[wp-hackers] Facebook API and WordPress Plugin Development - Insight / Best Practice
mike at newclarity.net
Thu Nov 15 04:32:00 UTC 2012
On Nov 14, 2012, at 10:42 PM, John Blackbourn <johnbillion+wp at gmail.com> wrote:
> On 15 November 2012 01:19, Mike Schinkel <mike at newclarity.net> wrote:
>> I think this can easily be addressed for the 20% use-case, and here is how:
>> Add a "register_library()" function to WordPress that accepts the following parameters, to be called by a plugin or theme within an 'init' hook:
>> Library Name
>> Version of this library
>> Filepath of the file to require()
>> Rules: Load Latest or Load this Version.
>> Then call a 'load_libraries()' function after the 'after_setup_theme' hook to load the latest version of each library. If there is a conflict don't load the library and display an error message inside the admin for the administrator to see and take appropriate action about while plugins are in conflict.
> Surely all this can be avoided by simply using namespaces in PHP. If I
> bundle API X in my plugin and namespace it, then another plugin can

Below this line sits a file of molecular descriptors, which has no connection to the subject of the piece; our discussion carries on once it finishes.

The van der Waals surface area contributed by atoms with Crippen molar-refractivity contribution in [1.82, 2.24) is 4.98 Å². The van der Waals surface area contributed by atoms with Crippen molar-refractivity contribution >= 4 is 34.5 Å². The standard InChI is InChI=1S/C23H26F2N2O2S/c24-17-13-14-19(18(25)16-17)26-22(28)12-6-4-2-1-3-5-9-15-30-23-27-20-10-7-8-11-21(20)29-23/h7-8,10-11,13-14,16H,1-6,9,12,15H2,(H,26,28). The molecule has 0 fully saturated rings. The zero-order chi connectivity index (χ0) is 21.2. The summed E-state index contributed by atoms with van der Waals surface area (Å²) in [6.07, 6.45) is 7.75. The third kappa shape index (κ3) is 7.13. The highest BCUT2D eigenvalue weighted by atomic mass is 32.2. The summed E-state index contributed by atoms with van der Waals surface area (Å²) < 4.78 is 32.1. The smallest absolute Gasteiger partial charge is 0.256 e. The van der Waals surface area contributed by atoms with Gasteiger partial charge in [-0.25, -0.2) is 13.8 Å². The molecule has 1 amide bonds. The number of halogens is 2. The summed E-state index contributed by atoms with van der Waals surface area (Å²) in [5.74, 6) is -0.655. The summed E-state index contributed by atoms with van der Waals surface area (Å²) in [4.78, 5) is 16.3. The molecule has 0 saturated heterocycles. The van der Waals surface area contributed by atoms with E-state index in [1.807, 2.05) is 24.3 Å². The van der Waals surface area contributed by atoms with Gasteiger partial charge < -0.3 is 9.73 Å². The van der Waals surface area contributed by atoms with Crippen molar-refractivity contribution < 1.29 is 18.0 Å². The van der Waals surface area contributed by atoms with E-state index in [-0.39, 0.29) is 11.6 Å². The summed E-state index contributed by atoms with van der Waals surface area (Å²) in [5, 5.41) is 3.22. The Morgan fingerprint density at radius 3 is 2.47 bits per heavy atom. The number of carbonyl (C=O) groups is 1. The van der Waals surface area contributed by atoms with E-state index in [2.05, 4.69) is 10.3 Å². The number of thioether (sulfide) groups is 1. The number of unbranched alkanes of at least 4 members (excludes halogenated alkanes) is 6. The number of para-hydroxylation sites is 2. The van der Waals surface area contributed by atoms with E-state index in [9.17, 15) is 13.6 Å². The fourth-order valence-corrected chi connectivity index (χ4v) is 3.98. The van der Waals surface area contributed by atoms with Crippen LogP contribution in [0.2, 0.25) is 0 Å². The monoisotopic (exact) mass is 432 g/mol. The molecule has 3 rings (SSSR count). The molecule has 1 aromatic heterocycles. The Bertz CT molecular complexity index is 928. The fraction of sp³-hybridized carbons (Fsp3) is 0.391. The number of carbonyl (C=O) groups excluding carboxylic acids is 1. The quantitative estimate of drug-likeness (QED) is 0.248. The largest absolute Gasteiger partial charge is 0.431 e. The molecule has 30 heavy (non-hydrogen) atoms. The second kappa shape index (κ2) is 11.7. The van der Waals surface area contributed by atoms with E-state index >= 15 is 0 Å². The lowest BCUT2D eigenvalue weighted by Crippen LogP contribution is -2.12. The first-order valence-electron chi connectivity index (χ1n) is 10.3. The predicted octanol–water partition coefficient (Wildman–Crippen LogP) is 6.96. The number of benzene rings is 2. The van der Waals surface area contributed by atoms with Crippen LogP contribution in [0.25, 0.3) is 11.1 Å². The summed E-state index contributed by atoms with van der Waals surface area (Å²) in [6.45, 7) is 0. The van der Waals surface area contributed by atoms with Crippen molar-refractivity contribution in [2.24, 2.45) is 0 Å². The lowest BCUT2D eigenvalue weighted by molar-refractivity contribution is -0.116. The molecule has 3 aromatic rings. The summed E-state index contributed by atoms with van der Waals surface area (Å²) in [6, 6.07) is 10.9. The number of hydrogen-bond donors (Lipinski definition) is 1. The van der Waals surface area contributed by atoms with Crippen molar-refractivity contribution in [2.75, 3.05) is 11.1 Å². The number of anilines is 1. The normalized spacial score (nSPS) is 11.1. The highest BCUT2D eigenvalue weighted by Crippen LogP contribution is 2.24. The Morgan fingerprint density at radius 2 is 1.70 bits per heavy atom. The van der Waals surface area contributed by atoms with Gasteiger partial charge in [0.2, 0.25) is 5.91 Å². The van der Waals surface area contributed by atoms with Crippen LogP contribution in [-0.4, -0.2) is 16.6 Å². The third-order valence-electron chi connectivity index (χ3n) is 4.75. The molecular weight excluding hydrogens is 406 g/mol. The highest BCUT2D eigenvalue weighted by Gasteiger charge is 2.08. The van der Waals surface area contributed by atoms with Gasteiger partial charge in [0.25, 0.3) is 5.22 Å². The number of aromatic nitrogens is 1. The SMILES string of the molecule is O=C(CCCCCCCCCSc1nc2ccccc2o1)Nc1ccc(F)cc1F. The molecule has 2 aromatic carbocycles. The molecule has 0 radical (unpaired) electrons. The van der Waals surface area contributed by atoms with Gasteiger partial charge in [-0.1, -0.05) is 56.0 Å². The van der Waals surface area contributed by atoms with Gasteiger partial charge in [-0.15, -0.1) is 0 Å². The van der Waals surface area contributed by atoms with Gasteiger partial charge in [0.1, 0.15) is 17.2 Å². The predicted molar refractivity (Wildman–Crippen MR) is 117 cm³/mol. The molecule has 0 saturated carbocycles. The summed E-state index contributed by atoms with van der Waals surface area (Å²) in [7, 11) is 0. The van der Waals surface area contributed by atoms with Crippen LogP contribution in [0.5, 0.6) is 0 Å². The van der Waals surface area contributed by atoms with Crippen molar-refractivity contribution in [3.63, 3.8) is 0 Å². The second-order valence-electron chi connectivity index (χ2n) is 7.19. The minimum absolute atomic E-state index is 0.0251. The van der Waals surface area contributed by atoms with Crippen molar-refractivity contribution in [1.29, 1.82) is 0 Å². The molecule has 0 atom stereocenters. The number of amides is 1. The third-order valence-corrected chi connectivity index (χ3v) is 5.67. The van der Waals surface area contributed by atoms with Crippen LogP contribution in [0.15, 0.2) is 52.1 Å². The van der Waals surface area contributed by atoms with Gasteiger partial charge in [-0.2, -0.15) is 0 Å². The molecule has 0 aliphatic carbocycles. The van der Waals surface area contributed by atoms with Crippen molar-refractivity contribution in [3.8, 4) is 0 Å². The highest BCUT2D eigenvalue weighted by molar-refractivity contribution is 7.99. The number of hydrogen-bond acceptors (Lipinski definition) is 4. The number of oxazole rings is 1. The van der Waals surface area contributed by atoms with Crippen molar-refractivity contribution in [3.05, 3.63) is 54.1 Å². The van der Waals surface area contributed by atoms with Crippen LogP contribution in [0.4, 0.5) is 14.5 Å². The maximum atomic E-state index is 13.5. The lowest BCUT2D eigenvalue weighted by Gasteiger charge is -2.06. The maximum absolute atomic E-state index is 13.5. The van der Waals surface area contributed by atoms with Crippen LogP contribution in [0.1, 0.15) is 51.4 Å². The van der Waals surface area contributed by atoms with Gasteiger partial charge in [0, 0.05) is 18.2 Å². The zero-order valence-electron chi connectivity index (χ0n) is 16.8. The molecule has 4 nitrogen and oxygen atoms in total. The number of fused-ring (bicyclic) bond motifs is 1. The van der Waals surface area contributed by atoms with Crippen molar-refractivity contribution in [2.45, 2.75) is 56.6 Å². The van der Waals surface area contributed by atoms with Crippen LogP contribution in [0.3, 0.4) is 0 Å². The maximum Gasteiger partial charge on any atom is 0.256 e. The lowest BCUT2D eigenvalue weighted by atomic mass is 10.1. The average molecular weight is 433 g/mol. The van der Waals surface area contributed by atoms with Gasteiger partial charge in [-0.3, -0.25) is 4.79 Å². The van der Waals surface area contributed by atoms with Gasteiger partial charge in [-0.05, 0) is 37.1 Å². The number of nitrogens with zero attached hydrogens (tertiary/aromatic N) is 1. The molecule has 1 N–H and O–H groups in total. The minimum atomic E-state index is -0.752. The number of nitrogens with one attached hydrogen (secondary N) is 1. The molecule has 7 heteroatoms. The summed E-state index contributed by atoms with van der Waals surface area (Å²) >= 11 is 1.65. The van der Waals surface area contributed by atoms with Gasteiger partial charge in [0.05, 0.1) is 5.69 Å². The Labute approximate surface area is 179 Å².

> include the same or a different version of API X and there will be no
I don't see how PHP namespaces address the problem I posed. What am I missing?
Here's how I see it. If I'm using a published and tested version of Mark Jaquith's transient library in my plugin and you are use a later published and tested version of Mark Jaquith's transient library. Both of those version are still going to have used the same namespace:
So if we both want to use a non-forked version of the library that Mark published we still have the same problem, right?
Also, PHP namespaces require PHP 5.3 and since WordPress supports 5.2.4 using namespaces it is not even an option to solve the problem of using shared libraries in a WordPress plugin or theme.
Finally, what I proposed is two functions probably less than 40 lines of code each. Is that really so much to avoid if using it would potentially solve a real problem?
More information about the wp-hackers